Strands 140 generally lie adjacent to a surface of base layer 131. Portions of strands 140 may, however, extend through base layer 131. For example, an embroidery process may be utilized to locate and secure strands 140 on base layer 131, and the embroidery process may cause portions of strands 140 to extend through base layer 131. In areas where strands 140 extend through base layer 131, strands 140 are directly joined or otherwise secured to base layer 131. In areas where strands 140 lie adjacent to base layer 131, strands 140 may be unsecured to base layer 131 or may be joined to base layer 131 with cover layer 132 or another securing element that bonds, secures, or otherwise joins portions of strands 140 to base layer 131.

Conventional backpack straps may include threads, for example, that join textile elements together or provide ornamentation. Unlike these threads, which form stitches that extend through the textile elements every few millimeters, portions of strands 140 generally lie adjacent to a surface of base layer 131 for distances of at least five centimeters. In some configurations of carry bag 100 and in some location on carry bag 100, strands 140 may lie adjacent to a surface of base layer 131 for distances greater than ten centimeters, thirty centimeters, or even fifty centimeters. Whereas the stitched threads are utilized to join textile elements, strands 140 lie adjacent to a surface of base layer 131 to form tensile reinforcing members. Some textile elements in conventional backpack straps may also be formed from threads that extend along a length of the backpack straps. That is, threads that actually form the textile elements in conventional backpack straps may extend along a length of the backpack straps. Unlike these threads, strands 140 are separate from base layer 131 and merely lie adjacent to base layer 131. As noted above, base layer 131 may be a textile that exhibits stretch greater than ten percent prior to tensile failure. Strands 140, however, are separate from base layer 131 and exhibit less stretch in order to provide tensile reinforcing members that restrict the stretch in base layer 131.

Carry bag 100 has the general configuration of a backpack. When items are located within container portion 110 and carry bag 100 is being worn by an individual, the weight of container portion 110 and the items within container portion 110 may induce tensile forces in strap portions 120 that tend to stretch material 130 in upper elements 121. The various strands 130 are located to form tensile reinforcing members in upper elements 121. That is, strands 140 form structural elements that resist stretch in strap portions 120. Given that strands 140 extend along a longitudinal axis of upper elements 121, strands 140 collectively resist stretch in at least the longitudinal direction.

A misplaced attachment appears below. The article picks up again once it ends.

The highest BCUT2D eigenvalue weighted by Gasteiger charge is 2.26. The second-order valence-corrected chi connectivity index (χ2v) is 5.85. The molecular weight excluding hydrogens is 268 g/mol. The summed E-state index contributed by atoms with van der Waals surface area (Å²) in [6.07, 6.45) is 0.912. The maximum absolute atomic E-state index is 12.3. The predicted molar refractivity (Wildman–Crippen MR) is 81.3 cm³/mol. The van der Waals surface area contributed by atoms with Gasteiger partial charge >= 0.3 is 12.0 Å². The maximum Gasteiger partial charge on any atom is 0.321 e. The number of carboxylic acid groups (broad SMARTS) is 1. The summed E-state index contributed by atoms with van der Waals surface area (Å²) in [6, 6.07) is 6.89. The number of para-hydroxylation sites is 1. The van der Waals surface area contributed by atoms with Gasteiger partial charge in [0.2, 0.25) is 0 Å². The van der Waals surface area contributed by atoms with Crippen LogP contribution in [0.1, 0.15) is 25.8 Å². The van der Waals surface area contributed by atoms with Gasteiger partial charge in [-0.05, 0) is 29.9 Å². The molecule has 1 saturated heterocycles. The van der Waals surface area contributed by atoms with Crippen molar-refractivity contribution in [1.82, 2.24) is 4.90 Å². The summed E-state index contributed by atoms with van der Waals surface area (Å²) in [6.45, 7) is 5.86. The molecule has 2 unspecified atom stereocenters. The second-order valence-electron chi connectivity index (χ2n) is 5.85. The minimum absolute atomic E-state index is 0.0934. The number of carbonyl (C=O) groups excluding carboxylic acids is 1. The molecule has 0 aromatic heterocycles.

Conventional backpack straps incorporate materials that resist stretch from tensile forces. As an example, a woven textile may be incorporated into a backpack strap to impart stretch resistance along a longitudinal axis of the strap (i.e., in the longitudinal direction). A woven textile is formed from yarns that interweave at substantially right angles to each other. If the woven textile is incorporated into the conventional backpack strap for purposes of longitudinal stretch-resistance, then only the yarns oriented in the longitudinal direction will contribute to longitudinal stretch-resistance, and the yarns oriented orthogonal to the longitudinal direction will not generally contribute to longitudinal stretch-resistance. Approximately one-half of the yarns in the woven textile are, therefore, superfluous to longitudinal stretch-resistance. As a further example, the degree of stretch-resistance required in different areas of a conventional backpack strap may vary. Whereas some areas of the conventional backpack strap may require a relatively high degree of stretch-resistance, other areas of the conventional backpack strap may require a relatively low degree of stretch-resistance. Because the woven textile may be utilized in areas requiring both high and low degrees of stretch-resistance, some of the yarns in the woven textile are superfluous in areas requiring the low degree of stretch-resistance. In each of these examples, the superfluous yarns add to the overall mass and cost of the conventional backpack strap, without adding beneficial properties to the conventional backpack. Similar concepts apply to other materials, including knit textiles.